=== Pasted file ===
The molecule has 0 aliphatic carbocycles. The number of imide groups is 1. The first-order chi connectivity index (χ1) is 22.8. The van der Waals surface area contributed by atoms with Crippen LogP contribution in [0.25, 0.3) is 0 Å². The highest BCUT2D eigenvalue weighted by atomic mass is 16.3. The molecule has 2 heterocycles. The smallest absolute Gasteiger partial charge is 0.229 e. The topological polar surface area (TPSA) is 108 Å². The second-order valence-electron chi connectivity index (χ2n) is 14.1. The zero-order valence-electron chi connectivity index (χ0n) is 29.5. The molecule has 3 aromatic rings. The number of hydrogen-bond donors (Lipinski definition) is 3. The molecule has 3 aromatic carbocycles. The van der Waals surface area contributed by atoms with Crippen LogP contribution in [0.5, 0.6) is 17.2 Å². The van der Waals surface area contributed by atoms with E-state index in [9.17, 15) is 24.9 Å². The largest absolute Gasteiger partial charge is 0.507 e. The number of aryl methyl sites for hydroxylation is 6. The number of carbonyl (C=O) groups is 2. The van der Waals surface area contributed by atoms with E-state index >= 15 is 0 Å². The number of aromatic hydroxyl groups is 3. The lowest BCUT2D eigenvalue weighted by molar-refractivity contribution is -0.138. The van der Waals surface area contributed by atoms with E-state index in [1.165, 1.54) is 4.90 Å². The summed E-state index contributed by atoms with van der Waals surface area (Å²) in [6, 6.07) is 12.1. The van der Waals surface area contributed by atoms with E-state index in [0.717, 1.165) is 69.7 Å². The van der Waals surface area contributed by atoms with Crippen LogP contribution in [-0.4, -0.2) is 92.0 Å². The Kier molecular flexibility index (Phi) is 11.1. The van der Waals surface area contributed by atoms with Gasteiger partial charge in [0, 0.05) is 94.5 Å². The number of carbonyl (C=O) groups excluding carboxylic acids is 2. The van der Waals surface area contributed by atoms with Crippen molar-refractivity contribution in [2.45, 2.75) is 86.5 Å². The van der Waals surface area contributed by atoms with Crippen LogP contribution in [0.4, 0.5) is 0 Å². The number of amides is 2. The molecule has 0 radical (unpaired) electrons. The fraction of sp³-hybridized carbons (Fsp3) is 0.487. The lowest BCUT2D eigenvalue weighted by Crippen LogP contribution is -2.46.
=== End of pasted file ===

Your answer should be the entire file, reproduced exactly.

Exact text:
The molecule has 0 aliphatic carbocycles. The number of imide groups is 1. The first-order chi connectivity index (χ1) is 22.8. The van der Waals surface area contributed by atoms with Crippen LogP contribution in [0.25, 0.3) is 0 Å². The highest BCUT2D eigenvalue weighted by atomic mass is 16.3. The molecule has 2 heterocycles. The smallest absolute Gasteiger partial charge is 0.229 e. The topological polar surface area (TPSA) is 108 Å². The second-order valence-electron chi connectivity index (χ2n) is 14.1. The zero-order valence-electron chi connectivity index (χ0n) is 29.5. The molecule has 3 aromatic rings. The number of hydrogen-bond donors (Lipinski definition) is 3. The molecule has 3 aromatic carbocycles. The van der Waals surface area contributed by atoms with Crippen LogP contribution in [0.5, 0.6) is 17.2 Å². The van der Waals surface area contributed by atoms with E-state index in [9.17, 15) is 24.9 Å². The largest absolute Gasteiger partial charge is 0.507 e. The number of aryl methyl sites for hydroxylation is 6. The number of carbonyl (C=O) groups is 2. The van der Waals surface area contributed by atoms with E-state index >= 15 is 0 Å². The number of aromatic hydroxyl groups is 3. The lowest BCUT2D eigenvalue weighted by molar-refractivity contribution is -0.138. The van der Waals surface area contributed by atoms with E-state index in [1.165, 1.54) is 4.90 Å². The summed E-state index contributed by atoms with van der Waals surface area (Å²) in [6, 6.07) is 12.1. The van der Waals surface area contributed by atoms with E-state index in [0.717, 1.165) is 69.7 Å². The van der Waals surface area contributed by atoms with Crippen LogP contribution in [-0.4, -0.2) is 92.0 Å². The Kier molecular flexibility index (Phi) is 11.1. The van der Waals surface area contributed by atoms with Gasteiger partial charge in [0, 0.05) is 94.5 Å². The number of carbonyl (C=O) groups excluding carboxylic acids is 2. The van der Waals surface area contributed by atoms with Crippen molar-refractivity contribution in [2.45, 2.75) is 86.5 Å². The van der Waals surface area contributed by atoms with Crippen LogP contribution in [0.4, 0.5) is 0 Å². The number of amides is 2. The molecule has 0 radical (unpaired) electrons. The fraction of sp³-hybridized carbons (Fsp3) is 0.487. The lowest BCUT2D eigenvalue weighted by Crippen LogP contribution is -2.46.